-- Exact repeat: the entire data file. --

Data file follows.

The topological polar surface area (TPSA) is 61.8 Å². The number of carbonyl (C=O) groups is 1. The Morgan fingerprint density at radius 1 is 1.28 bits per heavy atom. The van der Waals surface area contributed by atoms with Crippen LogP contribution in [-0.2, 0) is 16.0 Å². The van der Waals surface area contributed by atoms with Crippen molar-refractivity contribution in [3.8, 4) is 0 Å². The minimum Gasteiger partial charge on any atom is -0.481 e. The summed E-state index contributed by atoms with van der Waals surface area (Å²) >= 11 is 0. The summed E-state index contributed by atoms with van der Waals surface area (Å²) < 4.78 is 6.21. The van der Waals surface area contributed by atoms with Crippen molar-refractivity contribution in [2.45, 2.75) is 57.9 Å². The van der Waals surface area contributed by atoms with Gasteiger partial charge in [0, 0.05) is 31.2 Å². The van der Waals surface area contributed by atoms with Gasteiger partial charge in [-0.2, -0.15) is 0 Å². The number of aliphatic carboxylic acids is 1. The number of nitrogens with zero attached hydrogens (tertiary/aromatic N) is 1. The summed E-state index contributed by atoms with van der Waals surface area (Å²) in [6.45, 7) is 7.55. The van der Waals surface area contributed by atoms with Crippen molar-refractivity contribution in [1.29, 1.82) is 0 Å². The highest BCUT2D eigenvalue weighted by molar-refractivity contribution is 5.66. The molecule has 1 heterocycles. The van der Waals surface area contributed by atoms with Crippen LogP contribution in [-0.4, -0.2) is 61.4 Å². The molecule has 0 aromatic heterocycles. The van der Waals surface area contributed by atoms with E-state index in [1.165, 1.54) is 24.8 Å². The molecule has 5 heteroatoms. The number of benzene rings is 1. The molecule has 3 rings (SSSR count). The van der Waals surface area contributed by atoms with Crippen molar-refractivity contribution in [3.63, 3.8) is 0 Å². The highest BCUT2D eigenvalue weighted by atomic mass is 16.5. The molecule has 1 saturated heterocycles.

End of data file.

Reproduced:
The topological polar surface area (TPSA) is 61.8 Å². The number of carbonyl (C=O) groups is 1. The Morgan fingerprint density at radius 1 is 1.28 bits per heavy atom. The van der Waals surface area contributed by atoms with Crippen LogP contribution in [-0.2, 0) is 16.0 Å². The van der Waals surface area contributed by atoms with Crippen molar-refractivity contribution in [3.8, 4) is 0 Å². The minimum Gasteiger partial charge on any atom is -0.481 e. The summed E-state index contributed by atoms with van der Waals surface area (Å²) >= 11 is 0. The summed E-state index contributed by atoms with van der Waals surface area (Å²) < 4.78 is 6.21. The van der Waals surface area contributed by atoms with Crippen molar-refractivity contribution in [2.45, 2.75) is 57.9 Å². The van der Waals surface area contributed by atoms with Gasteiger partial charge in [0, 0.05) is 31.2 Å². The van der Waals surface area contributed by atoms with Gasteiger partial charge in [-0.2, -0.15) is 0 Å². The number of aliphatic carboxylic acids is 1. The number of nitrogens with zero attached hydrogens (tertiary/aromatic N) is 1. The summed E-state index contributed by atoms with van der Waals surface area (Å²) in [6.45, 7) is 7.55. The van der Waals surface area contributed by atoms with Crippen molar-refractivity contribution in [1.29, 1.82) is 0 Å². The highest BCUT2D eigenvalue weighted by molar-refractivity contribution is 5.66. The molecule has 1 heterocycles. The van der Waals surface area contributed by atoms with Crippen LogP contribution in [-0.4, -0.2) is 61.4 Å². The molecule has 0 aromatic heterocycles. The van der Waals surface area contributed by atoms with E-state index in [1.165, 1.54) is 24.8 Å². The molecule has 5 heteroatoms. The number of benzene rings is 1. The molecule has 3 rings (SSSR count). The van der Waals surface area contributed by atoms with Crippen molar-refractivity contribution in [3.63, 3.8) is 0 Å². The highest BCUT2D eigenvalue weighted by atomic mass is 16.5. The molecule has 1 saturated heterocycles.